0:03:02.6 Mike Vacanti: That being said, I’m on… I feel like I’m on day 40 of not scrolling. It’s not day 40. I think it’s only day 11-ish, but it feels like years.


0:03:13.3 Jordan Syatt: Dude, I love how consistent you’ve been with not scrolling. It’s incredible. Did you delete the apps completely? You just don’t have the apps anymore?


0:03:18.4 Mike Vacanti: No. I have ’em.


0:03:19.3 Jordan Syatt: They’re still on the phone while they’re just staring you in the face?


0:03:22.6 Mike Vacanti: I’ll have them… Yeah.


0:03:23.2 Jordan Syatt: Wow.


0:03:25.1 Mike Vacanti: I’ll open one here and there, but I never scroll.


0:03:27.6 Jordan Syatt: What does that mean you open it but you don’t scroll? What do you do?


0:03:28.2 Mike Vacanti: Open it and X out.


0:03:29.8 Jordan Syatt: So you don’t look at anything, you just open it, X out?


0:03:32.7 Mike Vacanti: I might see the top post, but I’m not scrolling. You better believe that.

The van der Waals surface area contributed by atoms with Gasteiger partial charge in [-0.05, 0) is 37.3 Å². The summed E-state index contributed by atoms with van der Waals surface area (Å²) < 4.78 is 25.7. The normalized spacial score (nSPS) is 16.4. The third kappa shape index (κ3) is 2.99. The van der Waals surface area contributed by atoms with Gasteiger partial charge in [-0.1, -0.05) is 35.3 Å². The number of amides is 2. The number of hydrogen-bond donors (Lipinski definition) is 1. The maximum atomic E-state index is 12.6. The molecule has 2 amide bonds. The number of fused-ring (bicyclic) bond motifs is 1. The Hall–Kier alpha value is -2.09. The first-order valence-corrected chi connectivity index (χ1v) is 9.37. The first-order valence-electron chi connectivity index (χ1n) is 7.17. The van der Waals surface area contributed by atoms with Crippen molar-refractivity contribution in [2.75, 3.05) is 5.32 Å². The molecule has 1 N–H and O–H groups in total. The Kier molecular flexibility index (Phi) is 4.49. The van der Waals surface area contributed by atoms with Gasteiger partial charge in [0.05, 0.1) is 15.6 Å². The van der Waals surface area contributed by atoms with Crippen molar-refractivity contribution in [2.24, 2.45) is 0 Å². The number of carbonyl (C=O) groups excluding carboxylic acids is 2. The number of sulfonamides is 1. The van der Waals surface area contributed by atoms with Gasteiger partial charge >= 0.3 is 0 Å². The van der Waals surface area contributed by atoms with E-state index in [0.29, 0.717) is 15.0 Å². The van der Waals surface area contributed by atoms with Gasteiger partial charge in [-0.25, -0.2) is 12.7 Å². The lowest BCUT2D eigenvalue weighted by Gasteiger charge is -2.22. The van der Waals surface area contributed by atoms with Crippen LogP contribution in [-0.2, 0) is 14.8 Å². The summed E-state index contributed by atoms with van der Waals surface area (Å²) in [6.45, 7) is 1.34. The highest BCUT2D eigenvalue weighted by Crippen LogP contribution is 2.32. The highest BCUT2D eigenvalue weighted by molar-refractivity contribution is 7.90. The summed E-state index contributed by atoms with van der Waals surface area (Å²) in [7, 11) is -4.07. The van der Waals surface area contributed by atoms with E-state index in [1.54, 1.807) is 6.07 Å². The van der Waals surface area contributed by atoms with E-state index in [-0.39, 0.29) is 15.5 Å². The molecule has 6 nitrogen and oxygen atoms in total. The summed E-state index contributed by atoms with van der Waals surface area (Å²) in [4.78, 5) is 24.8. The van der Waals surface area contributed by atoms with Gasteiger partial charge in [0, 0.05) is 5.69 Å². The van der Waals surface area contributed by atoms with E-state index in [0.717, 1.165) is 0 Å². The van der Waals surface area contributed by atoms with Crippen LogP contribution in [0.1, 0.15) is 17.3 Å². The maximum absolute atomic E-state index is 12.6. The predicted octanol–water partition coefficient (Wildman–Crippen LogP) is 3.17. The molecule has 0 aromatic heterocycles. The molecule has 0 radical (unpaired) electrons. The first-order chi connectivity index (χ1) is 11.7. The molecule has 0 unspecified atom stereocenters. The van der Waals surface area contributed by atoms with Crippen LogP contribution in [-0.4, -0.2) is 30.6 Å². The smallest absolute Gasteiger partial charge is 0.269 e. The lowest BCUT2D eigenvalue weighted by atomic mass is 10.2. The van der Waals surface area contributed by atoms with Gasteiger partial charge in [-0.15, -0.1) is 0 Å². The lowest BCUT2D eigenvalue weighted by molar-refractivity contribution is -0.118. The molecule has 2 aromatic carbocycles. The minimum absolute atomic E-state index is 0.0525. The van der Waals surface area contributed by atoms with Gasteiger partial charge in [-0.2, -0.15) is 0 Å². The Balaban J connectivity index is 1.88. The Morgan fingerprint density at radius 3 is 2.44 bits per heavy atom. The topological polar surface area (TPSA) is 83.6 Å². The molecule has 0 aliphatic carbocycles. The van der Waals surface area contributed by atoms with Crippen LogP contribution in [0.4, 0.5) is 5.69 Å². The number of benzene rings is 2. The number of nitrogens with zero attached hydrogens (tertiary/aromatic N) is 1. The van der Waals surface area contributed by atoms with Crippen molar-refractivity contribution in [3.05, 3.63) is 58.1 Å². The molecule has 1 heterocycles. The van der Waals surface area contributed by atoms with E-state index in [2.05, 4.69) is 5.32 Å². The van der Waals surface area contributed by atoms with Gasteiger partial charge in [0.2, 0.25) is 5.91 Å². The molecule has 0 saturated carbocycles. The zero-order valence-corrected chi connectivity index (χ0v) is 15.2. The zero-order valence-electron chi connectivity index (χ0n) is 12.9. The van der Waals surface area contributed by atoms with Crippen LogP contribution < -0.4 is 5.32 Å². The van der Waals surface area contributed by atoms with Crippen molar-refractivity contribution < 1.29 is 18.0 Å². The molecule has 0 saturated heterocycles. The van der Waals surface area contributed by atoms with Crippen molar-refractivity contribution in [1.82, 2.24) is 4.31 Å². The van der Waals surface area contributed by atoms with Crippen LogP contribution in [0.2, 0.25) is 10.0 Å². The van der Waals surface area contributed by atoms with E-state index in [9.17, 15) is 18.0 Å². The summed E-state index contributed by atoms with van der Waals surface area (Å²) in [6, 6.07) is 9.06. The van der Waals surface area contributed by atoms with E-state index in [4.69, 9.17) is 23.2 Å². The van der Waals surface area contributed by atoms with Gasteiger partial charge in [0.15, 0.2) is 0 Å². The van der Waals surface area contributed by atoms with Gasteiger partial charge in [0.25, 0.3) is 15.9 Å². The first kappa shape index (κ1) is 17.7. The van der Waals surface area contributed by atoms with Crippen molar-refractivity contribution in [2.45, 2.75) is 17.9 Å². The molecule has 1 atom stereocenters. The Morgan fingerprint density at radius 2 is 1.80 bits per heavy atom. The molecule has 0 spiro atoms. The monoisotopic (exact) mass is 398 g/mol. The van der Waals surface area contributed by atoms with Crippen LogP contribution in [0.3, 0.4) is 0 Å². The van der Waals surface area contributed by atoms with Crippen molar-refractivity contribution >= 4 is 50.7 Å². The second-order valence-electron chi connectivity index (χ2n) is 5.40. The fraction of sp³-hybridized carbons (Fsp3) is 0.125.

0:03:36.8 Jordan Syatt: Oh, got it. Okay. So you’ll open it, see what’s on the face…


0:03:39.6 Mike Vacanti: And I’m just like, ugh, I don’t want to see this.


0:03:42.2 Jordan Syatt: You don’t look below the fold. You see what’s above the fold and then you’re out.


0:03:43.7 Mike Vacanti: I’m out.


0:03:45.4 Jordan Syatt: Wow.


0:03:46.1 Mike Vacanti: Sometimes just by habit and basically only with Twitter.


0:03:49.4 Jordan Syatt: You don’t scroll on Twitter? Geez. That’s probably the most difficult one.


0:03:51.5 Mike Vacanti: Instagram, I’ll open when someone sends me a link to something and I’ll watch, like you send me hockey videos, which I appreciate, and random other videos, but yeah, no scrolling.